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Galan, was plaintiff and the State of Texas defendant, prosecuted under and by virtue of an act of the legislature of texas, approved February 11, 1860; a confirmation of this decree by an act of the legislature of Texas of April 4, 1881; title by adverse possession under claim of right and title for a period of more than ninety-six years; title by estoppel, in that the State of Texas was estopped by long acquiescence from questioning the decree of the District Court of Webb County of March 13, 1872; title under and by virtue of a decree of the District Court of Webb County, Texas, rendered on January 8, 1862; and a claim of outstanding title in the settlers of the town of Palafox, or their heirs or assigns, as shown by the recitals in the last-mentioned decree.
The case was tried by the court without a jury, which rendered a judgment in favor of the State. From this judgment the defendant prosecuted an appeal to the state Court of Civil Appeals, which reversed the Judgment of the Trial court and ordered a judgment for the defendant. This judgment was taken to the Supreme Court of the State, which reversed the judgment of the Court of Civil Appeals, and, sustaining the decision of the trial court, entered a judgment in favor of the State.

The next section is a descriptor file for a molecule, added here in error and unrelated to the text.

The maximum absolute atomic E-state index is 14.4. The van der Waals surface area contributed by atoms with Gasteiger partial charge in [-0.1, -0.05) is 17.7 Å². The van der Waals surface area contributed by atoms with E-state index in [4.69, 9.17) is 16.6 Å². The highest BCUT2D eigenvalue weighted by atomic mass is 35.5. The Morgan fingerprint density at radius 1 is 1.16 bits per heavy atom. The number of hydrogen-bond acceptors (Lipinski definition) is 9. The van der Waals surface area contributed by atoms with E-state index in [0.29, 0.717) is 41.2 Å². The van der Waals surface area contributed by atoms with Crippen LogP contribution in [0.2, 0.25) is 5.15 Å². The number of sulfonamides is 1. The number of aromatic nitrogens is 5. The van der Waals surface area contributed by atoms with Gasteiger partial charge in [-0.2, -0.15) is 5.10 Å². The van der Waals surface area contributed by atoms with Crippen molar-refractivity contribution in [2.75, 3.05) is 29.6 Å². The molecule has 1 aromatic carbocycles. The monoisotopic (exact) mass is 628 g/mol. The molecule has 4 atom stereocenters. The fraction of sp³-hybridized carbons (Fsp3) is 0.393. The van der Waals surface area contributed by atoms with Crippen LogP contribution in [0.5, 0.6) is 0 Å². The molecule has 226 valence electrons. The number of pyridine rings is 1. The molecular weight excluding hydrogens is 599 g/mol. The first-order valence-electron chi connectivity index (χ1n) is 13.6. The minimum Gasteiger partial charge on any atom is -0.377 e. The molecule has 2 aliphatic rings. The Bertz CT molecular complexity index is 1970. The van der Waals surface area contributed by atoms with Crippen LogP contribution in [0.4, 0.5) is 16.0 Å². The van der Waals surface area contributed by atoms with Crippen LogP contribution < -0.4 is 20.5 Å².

It is obvious that most of the questions raised by the defenses are of a purely local nature, involving no Federal right. Some Explanation may, however, be proper in reference to the decrees of the Webb County District Court. The record is somewhat obscure, but we take the facts to be as stated in the opinions of the Court of Civil Appeals and the Supreme Court. Under the law of 1860 Daniel Ruggles instituted two suits in the District Court of Webb County for confirmation of title to separate tracts of land, one designated as the Palafox and the other as the Balconcitas tract. One suit came to trial on January 8, 1862, and resulted in a decree in favor of Ruggles and a confirmation of his title to a large tract of land. In 1869 a motion was filed by him seeking a construction and modification of this decree of January 8, 1862, but it was